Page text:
Kid Tripp review for PS Vita, PS4, Switch


Platform: PS Vita
Also On: Switch, PS4, 3DS
Publisher: Four Horses
Developer: Four Horses
Medium: Digital
Players: 1
Online: No
ESRB: E

You know how some games inadvertently give away too much with their trophy lists? Kid Tripp would be the opposite of that.

Just look at it. Going by some of those trophies — Complete the game without using a continue! Complete the game without losing a life! Complete the game using no more than 1 stone! — you might think it was a somewhat challenging, but ultimately fairly beatable, experience. In reality, it’s pretty much the exact opposite.

See, Kid Tripp is yet another tough-as-nails, retro-tinged platformer. The difference between it, however, and the zillions of other games that could be described in exactly the same way is that Kid Tripp is both absurdly hard, and its trophies are absolutely insane. Like, this is a game where the titular Kid is constantly running, and it calls on you to nail jumps and avoid enemies with impeccable timing. Unfortunately, its hit detection is so precise, that it takes quite a bit of luck to never, ever botch a single jump and never ever lose a life. And to do all that and never have to throw a stone just seems impossible.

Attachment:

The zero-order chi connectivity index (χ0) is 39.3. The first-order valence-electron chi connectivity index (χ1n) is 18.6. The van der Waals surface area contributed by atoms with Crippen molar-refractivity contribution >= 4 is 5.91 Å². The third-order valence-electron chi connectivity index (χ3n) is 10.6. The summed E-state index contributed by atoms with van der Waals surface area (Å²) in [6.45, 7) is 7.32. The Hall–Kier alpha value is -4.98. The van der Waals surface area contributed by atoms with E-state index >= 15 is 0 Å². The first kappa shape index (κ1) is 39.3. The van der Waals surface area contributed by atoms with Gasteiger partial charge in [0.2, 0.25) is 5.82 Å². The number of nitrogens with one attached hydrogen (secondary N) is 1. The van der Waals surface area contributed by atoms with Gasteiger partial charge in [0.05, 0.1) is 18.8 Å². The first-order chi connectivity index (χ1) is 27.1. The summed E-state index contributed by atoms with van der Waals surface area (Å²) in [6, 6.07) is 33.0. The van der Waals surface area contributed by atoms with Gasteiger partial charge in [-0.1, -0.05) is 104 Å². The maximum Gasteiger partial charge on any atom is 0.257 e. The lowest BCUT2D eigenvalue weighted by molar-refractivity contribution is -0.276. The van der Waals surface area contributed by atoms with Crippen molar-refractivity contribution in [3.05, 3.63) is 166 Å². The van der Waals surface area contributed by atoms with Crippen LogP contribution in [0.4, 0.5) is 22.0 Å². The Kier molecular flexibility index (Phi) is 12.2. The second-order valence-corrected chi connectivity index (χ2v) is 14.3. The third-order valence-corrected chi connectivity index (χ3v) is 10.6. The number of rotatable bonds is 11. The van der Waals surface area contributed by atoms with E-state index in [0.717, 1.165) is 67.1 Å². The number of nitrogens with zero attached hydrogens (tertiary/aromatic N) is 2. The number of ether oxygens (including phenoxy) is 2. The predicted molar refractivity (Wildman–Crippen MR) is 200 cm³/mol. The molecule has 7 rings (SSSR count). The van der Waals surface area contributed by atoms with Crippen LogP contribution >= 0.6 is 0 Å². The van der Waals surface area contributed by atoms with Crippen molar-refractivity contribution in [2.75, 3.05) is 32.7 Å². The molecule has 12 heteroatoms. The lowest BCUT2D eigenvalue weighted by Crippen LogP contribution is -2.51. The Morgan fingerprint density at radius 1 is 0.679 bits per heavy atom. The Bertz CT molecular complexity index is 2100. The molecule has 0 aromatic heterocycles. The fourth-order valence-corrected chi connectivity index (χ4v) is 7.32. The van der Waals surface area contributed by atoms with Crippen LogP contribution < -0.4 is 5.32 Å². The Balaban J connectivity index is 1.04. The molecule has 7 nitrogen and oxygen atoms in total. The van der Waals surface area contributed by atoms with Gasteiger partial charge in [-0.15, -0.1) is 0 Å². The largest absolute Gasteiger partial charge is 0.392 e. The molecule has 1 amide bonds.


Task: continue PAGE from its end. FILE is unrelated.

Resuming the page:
(To be fair, of course, I’ll note that approximately 30% of people who have played the game on the Vita have the Platinum trophy. This may be an indication that I’m horrible at the game and missing something very important, or it may indicate that barely anyone has played the game on the Vita and those who have are kind of masochistic. It’s probably a little of column A, and little of column B.)

If you can overlook trophies and just play Kid Tripp for the heck of it, then you might find it a little more enjoyable. The levels are all fairly short, and even if the enemies provide a significant challenge thanks to the wonky hit detection, it’s rare that you reach a point where you can’t see the way forward. The challenge, of course, is actually doing it, and that’s where your tolerance for iffy (but not awful) controls comes in.

Which is to say, your enjoyment of Kid Tripp will depend on how much you want your nostalgia catered to, and how steep a challenge you like in your retro platformers. If your answer to both questions is “a lot,” then you’ll definitely be in heaven here.

Four Horses provided us with a Kid Tripp PS4/Vita code for review purposes.

Grade: B